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Broadway Anniversaries and Milestones

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    Jeffrey Kare
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    On this day in 1970, the original production of Stephen Sondheim & George Furth’s Company opened at the Alvin (now Neil Simon) Theatre on Broadway. Directed by the late Hal Prince with musical staging by Michael Bennett, the show was groundbreaking as it was among the first musicals to deal with adult themes and relationships. The production ended up winning 6 Tony Awards (including Best Musical), and earned Stephen Sondheim his very first accolades from the American Theatre Wing. Company has gone on to receive two Broadway revivals, and a third that was supposed to open on Sondheim’s 90th birthday, but performances have been put on hold due to the covid-19 crisis.

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    Jeffrey Kare
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    On this day in 1980, the original production of Barnum starring Jim Dale & Glenn Close opened at the St. James Theatre on Broadway. Long before there was ever a movie musical about a fictionalized version of showman P.T. Barnum titled The Greatest Showman, there was this Broadway musical with a book by 42nd Street scribe Mark Bramble, music by Sweet Charity composer Cy Coleman, and lyrics by Hello, Dolly! scribe Michael Stewart. The story of Barnum’s rise to fame was told within the framework of a three-ring circus. The show utilized this setting as a metaphor for the risks that come with success, walking that proverbial tightrope known as “life”. While Barnum was likely overshadowed that season by a little known show called Evita, the production still ended up being a success in its own right by winning 3 Tony Awards (including Best Lead Actor in a Musical for Jim Dale) and a respectable run of 854 performances after two years on the boards. Notable performers who made their Broadway debuts in the original cast were future Tony nominees Terrence Mann (who through his co-star, Dirk Lumbard, learned about two roles that later became associated with his career – The Rum Tum Tugger in Cats and Javert in Les Misérables) as well as Mary Testa.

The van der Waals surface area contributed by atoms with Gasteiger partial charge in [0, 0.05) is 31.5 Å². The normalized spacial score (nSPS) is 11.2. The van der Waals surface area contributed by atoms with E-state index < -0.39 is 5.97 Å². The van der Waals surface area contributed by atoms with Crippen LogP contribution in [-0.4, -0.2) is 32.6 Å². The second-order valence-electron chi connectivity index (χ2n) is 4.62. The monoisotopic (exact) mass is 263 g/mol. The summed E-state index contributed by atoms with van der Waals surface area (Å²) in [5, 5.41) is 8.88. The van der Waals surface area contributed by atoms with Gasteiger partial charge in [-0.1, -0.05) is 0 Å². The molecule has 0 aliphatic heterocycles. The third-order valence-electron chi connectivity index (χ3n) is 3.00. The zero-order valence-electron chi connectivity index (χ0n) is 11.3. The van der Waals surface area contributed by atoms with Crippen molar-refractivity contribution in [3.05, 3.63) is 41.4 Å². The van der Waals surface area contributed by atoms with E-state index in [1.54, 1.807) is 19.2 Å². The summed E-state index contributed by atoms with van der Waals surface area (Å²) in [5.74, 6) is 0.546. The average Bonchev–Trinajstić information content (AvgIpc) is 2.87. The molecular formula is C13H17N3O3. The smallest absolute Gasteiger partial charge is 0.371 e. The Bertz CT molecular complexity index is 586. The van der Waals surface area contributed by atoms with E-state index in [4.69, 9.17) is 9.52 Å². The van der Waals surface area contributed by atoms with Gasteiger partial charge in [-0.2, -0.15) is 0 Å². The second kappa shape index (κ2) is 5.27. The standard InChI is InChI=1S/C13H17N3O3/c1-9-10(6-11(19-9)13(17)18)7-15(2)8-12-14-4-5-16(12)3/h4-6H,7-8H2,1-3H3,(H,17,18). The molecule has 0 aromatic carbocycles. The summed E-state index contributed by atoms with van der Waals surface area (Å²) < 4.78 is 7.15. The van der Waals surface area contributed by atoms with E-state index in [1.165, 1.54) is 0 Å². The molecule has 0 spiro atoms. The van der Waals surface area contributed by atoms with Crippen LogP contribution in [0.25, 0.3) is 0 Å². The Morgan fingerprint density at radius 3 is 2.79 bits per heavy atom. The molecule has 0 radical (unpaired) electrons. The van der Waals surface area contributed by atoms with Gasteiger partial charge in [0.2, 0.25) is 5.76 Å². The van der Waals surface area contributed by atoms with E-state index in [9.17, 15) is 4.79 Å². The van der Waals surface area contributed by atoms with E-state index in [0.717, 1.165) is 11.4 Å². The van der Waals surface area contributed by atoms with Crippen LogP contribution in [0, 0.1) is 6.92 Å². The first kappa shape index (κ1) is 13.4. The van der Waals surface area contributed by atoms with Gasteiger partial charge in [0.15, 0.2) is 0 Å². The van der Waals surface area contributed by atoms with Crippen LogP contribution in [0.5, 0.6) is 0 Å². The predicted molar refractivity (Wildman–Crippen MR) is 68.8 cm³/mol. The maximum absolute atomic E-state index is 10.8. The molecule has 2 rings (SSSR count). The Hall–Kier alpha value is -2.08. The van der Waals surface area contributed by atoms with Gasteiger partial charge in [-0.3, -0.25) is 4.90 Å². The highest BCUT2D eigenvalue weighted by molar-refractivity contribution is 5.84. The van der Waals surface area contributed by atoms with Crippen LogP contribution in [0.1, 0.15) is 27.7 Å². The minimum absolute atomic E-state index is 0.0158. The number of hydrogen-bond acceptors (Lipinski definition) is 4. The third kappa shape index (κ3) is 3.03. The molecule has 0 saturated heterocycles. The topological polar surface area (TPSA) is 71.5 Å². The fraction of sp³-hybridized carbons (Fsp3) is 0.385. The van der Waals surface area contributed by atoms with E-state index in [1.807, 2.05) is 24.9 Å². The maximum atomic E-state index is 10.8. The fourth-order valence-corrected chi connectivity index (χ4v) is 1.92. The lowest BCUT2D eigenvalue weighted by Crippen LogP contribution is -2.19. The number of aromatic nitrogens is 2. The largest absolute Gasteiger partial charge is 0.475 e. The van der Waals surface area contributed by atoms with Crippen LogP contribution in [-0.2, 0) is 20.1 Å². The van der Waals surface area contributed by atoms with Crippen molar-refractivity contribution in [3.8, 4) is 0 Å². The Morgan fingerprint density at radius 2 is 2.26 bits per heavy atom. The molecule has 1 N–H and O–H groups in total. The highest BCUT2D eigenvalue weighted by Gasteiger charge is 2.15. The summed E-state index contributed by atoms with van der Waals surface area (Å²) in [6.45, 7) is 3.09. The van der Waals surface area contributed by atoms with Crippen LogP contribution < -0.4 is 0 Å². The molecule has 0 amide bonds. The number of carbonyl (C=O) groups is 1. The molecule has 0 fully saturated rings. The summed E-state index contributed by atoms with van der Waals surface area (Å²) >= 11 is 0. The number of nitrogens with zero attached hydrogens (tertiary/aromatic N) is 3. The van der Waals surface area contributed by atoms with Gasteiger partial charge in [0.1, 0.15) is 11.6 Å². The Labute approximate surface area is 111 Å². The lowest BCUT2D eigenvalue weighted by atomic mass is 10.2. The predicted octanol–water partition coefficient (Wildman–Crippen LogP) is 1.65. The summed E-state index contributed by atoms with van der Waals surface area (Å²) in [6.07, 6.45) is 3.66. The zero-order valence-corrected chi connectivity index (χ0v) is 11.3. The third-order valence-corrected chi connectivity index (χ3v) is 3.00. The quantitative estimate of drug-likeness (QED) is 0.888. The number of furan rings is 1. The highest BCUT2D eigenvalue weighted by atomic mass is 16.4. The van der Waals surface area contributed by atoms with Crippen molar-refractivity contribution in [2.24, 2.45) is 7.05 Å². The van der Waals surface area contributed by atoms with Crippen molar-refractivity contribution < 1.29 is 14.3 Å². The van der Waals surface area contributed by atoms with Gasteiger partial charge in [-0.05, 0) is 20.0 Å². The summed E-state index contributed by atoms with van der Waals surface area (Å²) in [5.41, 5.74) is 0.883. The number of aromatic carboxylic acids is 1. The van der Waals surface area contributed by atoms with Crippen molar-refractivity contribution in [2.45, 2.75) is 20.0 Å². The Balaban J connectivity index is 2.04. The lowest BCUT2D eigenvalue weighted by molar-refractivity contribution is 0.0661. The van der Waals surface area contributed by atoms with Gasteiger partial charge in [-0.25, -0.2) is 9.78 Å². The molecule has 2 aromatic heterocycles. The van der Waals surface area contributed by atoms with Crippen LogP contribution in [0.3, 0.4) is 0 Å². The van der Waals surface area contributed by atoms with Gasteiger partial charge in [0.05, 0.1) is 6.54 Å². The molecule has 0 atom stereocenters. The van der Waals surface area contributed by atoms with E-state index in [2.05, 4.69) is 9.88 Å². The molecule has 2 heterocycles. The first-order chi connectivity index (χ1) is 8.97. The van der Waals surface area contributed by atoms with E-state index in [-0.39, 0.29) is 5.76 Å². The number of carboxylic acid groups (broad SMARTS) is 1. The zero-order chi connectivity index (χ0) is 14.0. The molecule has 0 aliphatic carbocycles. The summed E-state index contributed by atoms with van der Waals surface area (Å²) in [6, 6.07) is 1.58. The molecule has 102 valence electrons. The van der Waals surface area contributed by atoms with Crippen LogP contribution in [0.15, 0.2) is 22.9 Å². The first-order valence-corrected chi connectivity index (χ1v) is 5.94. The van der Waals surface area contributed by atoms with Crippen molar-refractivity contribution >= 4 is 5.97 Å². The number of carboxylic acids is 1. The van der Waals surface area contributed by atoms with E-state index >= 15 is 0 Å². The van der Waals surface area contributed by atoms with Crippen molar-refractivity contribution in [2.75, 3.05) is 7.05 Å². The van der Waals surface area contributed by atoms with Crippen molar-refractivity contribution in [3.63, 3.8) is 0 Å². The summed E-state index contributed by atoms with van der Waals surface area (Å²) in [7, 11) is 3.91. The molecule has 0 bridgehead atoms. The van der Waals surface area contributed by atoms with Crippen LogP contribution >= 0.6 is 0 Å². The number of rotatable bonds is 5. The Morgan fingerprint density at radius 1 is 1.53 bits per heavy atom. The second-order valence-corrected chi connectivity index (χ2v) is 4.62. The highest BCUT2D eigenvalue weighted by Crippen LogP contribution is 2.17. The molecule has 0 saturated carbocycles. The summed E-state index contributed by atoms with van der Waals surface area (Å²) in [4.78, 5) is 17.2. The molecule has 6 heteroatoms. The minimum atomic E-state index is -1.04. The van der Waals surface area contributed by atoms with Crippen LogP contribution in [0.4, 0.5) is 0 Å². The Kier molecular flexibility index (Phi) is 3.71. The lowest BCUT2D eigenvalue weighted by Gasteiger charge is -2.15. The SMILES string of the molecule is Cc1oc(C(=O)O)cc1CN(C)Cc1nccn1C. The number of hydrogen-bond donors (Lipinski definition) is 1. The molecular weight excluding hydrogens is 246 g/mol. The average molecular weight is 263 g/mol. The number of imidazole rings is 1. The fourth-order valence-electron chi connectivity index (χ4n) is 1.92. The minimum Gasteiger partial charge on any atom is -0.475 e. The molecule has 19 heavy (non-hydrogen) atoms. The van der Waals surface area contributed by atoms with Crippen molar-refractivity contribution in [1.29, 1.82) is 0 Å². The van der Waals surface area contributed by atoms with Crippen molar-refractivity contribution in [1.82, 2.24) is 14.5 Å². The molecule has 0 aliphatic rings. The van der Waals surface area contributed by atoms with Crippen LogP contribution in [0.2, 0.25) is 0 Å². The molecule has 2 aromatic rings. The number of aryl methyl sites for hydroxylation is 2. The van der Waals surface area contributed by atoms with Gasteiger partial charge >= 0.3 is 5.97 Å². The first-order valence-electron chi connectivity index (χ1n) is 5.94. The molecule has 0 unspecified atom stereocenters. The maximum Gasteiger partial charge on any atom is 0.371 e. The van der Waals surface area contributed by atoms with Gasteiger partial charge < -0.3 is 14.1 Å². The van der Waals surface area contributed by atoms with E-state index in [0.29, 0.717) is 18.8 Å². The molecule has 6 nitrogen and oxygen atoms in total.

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    Jeffrey Kare
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    On this day in 1955, the original production of Damn Yankees opened at the 46th Street (now Richard Rodgers) Theatre on Broadway. Directed by George Abbott and choreographed by Bob Fosse, the original cast included Stephen Douglass, Gwen Verdon, Ray Walston, and Jean Stapleton. The production ended up winning 7 Tony Awards the following year (including Best Musical), and was adapted for the big screen in 1958 directed by George Abbott and Stanley Donen with every single original cast member (with the exception of Stephen Douglass, who was replaced by Tab Hunter) reprising their roles. The Broadway production was also where future married couple Bob Fosse and Gwen Verdon first met, which was depicted in last year’s Emmy-winning miniseries, Fosse/Verdon.

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    Jeffrey Kare